Australian Defence Force extends collaboration with Noetic

05 July 2021 2 min. read
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The Australian Defence Force (ADF) has extended its collaboration with Noetic, focused on providing a range of defence experiments designed to test ADF’s future force structure. 

The new contract, which runs for an initial term of three years with options to extend, will see Noetic continue its long-standing partnership with the Joint Experimentation Directorate (JED) – a unit that develops procedures for joint experimentation within the Australian Defence Force. Financial details of the contract have not been disclosed. 

As part of the agreement, the management consultancy will support JED’s Forward Work Plan FY21-26. In the next three years, Noetic’s team will develop classified scenario environments, provide design and analysis for experiments, develop simulation tools, and train employees to boost the ADF’s experimentation and wargaming skills.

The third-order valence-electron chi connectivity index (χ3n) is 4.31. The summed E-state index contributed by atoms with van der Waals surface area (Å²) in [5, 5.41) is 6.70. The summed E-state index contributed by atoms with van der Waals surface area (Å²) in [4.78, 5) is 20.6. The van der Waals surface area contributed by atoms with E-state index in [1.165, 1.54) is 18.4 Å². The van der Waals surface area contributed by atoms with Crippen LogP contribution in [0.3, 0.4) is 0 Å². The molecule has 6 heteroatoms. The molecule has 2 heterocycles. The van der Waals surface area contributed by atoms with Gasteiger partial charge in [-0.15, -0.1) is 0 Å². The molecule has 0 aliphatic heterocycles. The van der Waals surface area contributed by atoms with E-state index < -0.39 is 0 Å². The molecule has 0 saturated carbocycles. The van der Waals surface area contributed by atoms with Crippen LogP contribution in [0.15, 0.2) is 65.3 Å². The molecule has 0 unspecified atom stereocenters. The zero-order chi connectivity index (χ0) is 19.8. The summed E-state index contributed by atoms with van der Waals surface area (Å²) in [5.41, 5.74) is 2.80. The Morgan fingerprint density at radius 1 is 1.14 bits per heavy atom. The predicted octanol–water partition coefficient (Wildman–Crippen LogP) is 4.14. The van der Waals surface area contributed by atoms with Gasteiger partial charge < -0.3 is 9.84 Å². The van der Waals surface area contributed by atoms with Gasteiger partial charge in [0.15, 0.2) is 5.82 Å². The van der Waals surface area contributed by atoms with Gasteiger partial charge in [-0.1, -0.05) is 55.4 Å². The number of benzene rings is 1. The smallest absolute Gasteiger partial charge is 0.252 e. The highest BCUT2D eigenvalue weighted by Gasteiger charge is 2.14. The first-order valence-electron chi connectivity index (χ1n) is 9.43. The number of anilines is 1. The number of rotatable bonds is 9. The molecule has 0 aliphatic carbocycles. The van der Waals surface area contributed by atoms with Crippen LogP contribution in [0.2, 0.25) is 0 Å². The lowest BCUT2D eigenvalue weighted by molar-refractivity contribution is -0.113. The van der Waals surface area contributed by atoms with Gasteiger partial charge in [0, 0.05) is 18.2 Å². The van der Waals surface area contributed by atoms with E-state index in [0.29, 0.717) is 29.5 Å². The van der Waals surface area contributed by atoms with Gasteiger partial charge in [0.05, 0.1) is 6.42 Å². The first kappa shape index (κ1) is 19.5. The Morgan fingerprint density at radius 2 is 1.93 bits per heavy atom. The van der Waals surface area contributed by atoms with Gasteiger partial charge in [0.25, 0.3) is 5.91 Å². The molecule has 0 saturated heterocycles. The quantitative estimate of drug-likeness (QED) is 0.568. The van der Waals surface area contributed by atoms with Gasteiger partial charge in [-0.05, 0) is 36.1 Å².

Australian Defence Force extends collaboration with Noetic

Ken Snell, Noetic program lead in JED, stresses that “this is strategically important and game changing for the Australian Defence in terms of force design.” 

“We look forward to continuing our journey in collaboration with JED, through ongoing provision of our highly qualified and experienced team combined with the professional services strength of Noetic,” said Snell.

The results of experimentation, according to Noetic, will generate evidence for key decision makers, such as the vice chief of Defence Force, to make informed investment decisions around Defence’s future capabilities.

Andrew Balmaks, Noetic’s CEO commented: “This significant contract is testament to our highly capable, trustworthy, and innovative service delivery to both JED and the broader Department of Defence. We are honoured to continue this strategically important work and further strengthen our long-standing partnership with Defence.”

Canberra-headquartered Noetic is part of FTS Group, one of Australia’s larger IT services companies. 

Earlier this year, the Department of Defence selected Big Four firm Deloitte for a 10-month contract (worth $4.7 million) to support its ‘Smart Owner Initiative’. The initiative makes use of digital twin technology to cut the cost of maintaining defence systems.